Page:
American Journal of Emergency Medicine 33 (2015) 476.e1–476.e3

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Case report

Stimulant-related Takotsubo cardiomyopathy Abstract Takotsubo cardiomyopathy (TC) is a rare but increasingly recognized mimic of acute coronary syndrome. Patients present with angina, ST-segment changes on electrocardiogram (both elevations and depressions), and rapid rises in cardiac biomarkers. Many kinds of stressful events have been associated with TC, but only a handful of drug-related cases have previously been reported. We describe the case of a 58-year-old woman who developed TC 2 days after crack cocaine use, a diagnosis first suggested as bedside echocardiography in the emergency department. Recognition of the classic echocardiographic appearance of TC—apical hypokinesis causing “ballooning” of the left ventricle during systole—may greatly assist providers in the early identification of this condition. Takotsubo cardiomyopathy (TC), also known as transient left ventricular apical ballooning syndrome, refers to acute dysfunction of the left ventricular apex after a stressful event [1]. A diverse array of physiologic insults have been associated with this rare condition, including severe emotional distress (leading to its nickname, “Broken heart syndrome”), surgery or physical trauma, pheochromocytoma, dobutamine stress testing, and others [2,3]. Here, we describe a case of cocaine-related TC whose diagnosis was first suggested during bedside echocardiography in the emergency department. A 58-year-old woman with a history of hypertension and cocaine abuse was brought by ambulance to the emergency department for chest discomfort. She described severe left-sided chest pain that had begun suddenly 3 hours earlier, while she was cleaning her kitchen. She smoked crack cocaine regularly and had last done so the day before. On presentation, the patient's vital signs and cardiopulmonary examination were normal. Pertinent findings from her workup in the emergency department included a toxicology screen that was positive for cocaine and negative serum troponin. Her initial electrocardiogram (EKG) showed normal sinus rhythm with right axis deviation, poor R-wave progression, and diffuse J-point elevation in the inferolateral leads. Bedside echocardiography revealed circumferential hypokinesis of the cardiac apex, suggestive of a left anterior descending coronary artery lesion vs TC (Figs. 1 and 2; Videos 1 and 2). The patient's chest pain was relieved with nitroglycerin paste, and she was consulted to the medical service. Notably, troponin level 6 hours later returned at 1.29 ng/mL and at 12 hours increased to 4.06 ng/mL. Her follow-up EKG revealed that T-wave inversions had replaced the diffuse J-point elevations in the inferolateral leads (Fig. 3). While the patient remained free of chest pain over the next 24 hours, her troponin rose to a peak of 8.39 ng/mL and then slowly trended downward. She underwent left heart catheterization on hospital day 2, which failed to show significant atherosclerotic disease in any coronary distribution. Ventriculography estimated an ejection fraction of 23% and confirmed apical dilation consistent with TC (Fig. 4). The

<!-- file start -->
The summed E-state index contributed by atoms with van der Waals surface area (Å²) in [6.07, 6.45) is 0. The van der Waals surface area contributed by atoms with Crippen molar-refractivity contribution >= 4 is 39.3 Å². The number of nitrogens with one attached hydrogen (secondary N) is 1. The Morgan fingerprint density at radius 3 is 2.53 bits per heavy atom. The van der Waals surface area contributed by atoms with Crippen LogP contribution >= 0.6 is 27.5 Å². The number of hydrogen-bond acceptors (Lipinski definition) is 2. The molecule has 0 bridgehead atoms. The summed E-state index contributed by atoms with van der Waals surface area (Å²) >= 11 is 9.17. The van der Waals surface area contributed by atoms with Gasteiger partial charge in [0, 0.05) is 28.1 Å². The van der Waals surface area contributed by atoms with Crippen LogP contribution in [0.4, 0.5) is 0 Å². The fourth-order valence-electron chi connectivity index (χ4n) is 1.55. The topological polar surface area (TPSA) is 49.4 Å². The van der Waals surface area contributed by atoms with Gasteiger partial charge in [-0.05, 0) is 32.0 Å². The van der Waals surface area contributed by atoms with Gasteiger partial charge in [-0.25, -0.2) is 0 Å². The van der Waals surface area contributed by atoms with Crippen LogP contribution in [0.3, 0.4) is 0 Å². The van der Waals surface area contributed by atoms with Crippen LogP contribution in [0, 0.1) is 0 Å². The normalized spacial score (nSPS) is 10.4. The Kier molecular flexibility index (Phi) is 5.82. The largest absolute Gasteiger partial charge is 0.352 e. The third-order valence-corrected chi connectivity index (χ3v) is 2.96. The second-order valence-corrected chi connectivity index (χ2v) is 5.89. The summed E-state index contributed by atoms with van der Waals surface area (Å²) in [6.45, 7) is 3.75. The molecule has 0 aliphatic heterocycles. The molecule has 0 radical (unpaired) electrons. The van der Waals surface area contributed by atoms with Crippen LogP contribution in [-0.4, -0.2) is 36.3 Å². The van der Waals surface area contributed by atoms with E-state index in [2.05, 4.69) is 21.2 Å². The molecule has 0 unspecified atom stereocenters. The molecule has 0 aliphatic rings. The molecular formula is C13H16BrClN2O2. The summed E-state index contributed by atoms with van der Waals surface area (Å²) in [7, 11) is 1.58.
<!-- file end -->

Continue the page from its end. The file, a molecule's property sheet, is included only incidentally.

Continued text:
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patient was medically managed and discharged without event. A follow-up transthoracic echocardiogram 4 months later showed normalization of her left ventricular systolic function. In TC, the apex of the left ventricle dilates during systole, giving it the appearance of a Japanese octopus trap (Takotsubo) [4]. Although the precise pathophysiologic mechanisms behind this phenomenon are unknown, it is thought to be triggered by the catecholamine surge produced during the body's “fight or flight” response to stress. Takotsubo cardiomyopathy has a similar presentation to acute coronary syndrome (ACS), as it is frequently accompanied by chest pain, acute EKG changes (including ST elevation and depression), and elevated serum troponin levels. However, cardiac catheterization fails to reveal significant coronary stenosis, and systolic function usually returns to baseline within weeks. Although TC has increasingly been reported in English-language journals over the past decade, only a handful of cases have linked this condition with stimulant drug abuse. The 2 previously described cases of cocaine-related TC involved a 54-year-old woman whose symptoms began 2 hours after smoking crack; the other was a 53-year-old man who admitted to “heavy cocaine use” during the previous day [5,6]. While the woman's EKG demonstrated lateral ST elevations, the man's EKG was unchanged. An additional case report from 1989 described a patient who presented with “global” dilated cardiomyopathy after freebasing crack, which resolved during hospital admission [7]. The 1 reported case of methamphetamine-related TC involved a 25-year-old